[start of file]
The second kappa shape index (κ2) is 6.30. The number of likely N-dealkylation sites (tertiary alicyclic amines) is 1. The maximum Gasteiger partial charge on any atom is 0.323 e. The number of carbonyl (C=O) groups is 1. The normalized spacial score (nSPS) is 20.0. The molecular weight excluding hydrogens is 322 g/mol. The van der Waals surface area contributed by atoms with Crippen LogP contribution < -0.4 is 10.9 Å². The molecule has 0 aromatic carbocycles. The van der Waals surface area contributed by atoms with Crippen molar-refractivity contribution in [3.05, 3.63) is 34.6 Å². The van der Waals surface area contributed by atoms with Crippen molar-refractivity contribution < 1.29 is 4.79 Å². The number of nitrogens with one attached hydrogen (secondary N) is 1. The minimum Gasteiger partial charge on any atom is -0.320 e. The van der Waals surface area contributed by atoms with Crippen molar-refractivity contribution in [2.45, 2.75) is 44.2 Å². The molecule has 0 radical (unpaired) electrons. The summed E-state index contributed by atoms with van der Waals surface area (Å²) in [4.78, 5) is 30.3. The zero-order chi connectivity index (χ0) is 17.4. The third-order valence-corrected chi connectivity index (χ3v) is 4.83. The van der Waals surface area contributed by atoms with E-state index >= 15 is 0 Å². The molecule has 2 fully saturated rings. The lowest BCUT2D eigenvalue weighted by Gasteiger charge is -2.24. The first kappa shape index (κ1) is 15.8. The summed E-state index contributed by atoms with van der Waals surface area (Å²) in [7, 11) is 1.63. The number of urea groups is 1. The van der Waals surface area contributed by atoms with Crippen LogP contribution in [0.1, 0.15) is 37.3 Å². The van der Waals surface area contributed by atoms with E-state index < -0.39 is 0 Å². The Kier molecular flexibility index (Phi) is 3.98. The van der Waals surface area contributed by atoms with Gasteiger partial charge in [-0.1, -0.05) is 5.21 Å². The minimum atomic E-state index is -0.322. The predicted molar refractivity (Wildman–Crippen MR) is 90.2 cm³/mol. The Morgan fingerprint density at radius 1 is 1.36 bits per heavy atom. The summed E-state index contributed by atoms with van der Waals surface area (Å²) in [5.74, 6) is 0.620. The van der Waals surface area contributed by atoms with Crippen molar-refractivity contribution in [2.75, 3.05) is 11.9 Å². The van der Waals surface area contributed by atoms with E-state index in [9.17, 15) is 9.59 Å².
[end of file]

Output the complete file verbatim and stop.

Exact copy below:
The second kappa shape index (κ2) is 6.30. The number of likely N-dealkylation sites (tertiary alicyclic amines) is 1. The maximum Gasteiger partial charge on any atom is 0.323 e. The number of carbonyl (C=O) groups is 1. The normalized spacial score (nSPS) is 20.0. The molecular weight excluding hydrogens is 322 g/mol. The van der Waals surface area contributed by atoms with Crippen LogP contribution < -0.4 is 10.9 Å². The molecule has 0 aromatic carbocycles. The van der Waals surface area contributed by atoms with Crippen molar-refractivity contribution in [3.05, 3.63) is 34.6 Å². The van der Waals surface area contributed by atoms with Crippen molar-refractivity contribution < 1.29 is 4.79 Å². The number of nitrogens with one attached hydrogen (secondary N) is 1. The minimum Gasteiger partial charge on any atom is -0.320 e. The van der Waals surface area contributed by atoms with Crippen molar-refractivity contribution in [2.45, 2.75) is 44.2 Å². The molecule has 0 radical (unpaired) electrons. The summed E-state index contributed by atoms with van der Waals surface area (Å²) in [4.78, 5) is 30.3. The zero-order chi connectivity index (χ0) is 17.4. The third-order valence-corrected chi connectivity index (χ3v) is 4.83. The van der Waals surface area contributed by atoms with E-state index >= 15 is 0 Å². The molecule has 2 fully saturated rings. The lowest BCUT2D eigenvalue weighted by Gasteiger charge is -2.24. The first kappa shape index (κ1) is 15.8. The summed E-state index contributed by atoms with van der Waals surface area (Å²) in [7, 11) is 1.63. The number of urea groups is 1. The van der Waals surface area contributed by atoms with Crippen LogP contribution in [0.1, 0.15) is 37.3 Å². The van der Waals surface area contributed by atoms with E-state index < -0.39 is 0 Å². The Kier molecular flexibility index (Phi) is 3.98. The van der Waals surface area contributed by atoms with Gasteiger partial charge in [-0.1, -0.05) is 5.21 Å². The minimum atomic E-state index is -0.322. The predicted molar refractivity (Wildman–Crippen MR) is 90.2 cm³/mol. The Morgan fingerprint density at radius 1 is 1.36 bits per heavy atom. The summed E-state index contributed by atoms with van der Waals surface area (Å²) in [5.74, 6) is 0.620. The van der Waals surface area contributed by atoms with Crippen molar-refractivity contribution in [2.75, 3.05) is 11.9 Å². The van der Waals surface area contributed by atoms with E-state index in [9.17, 15) is 9.59 Å².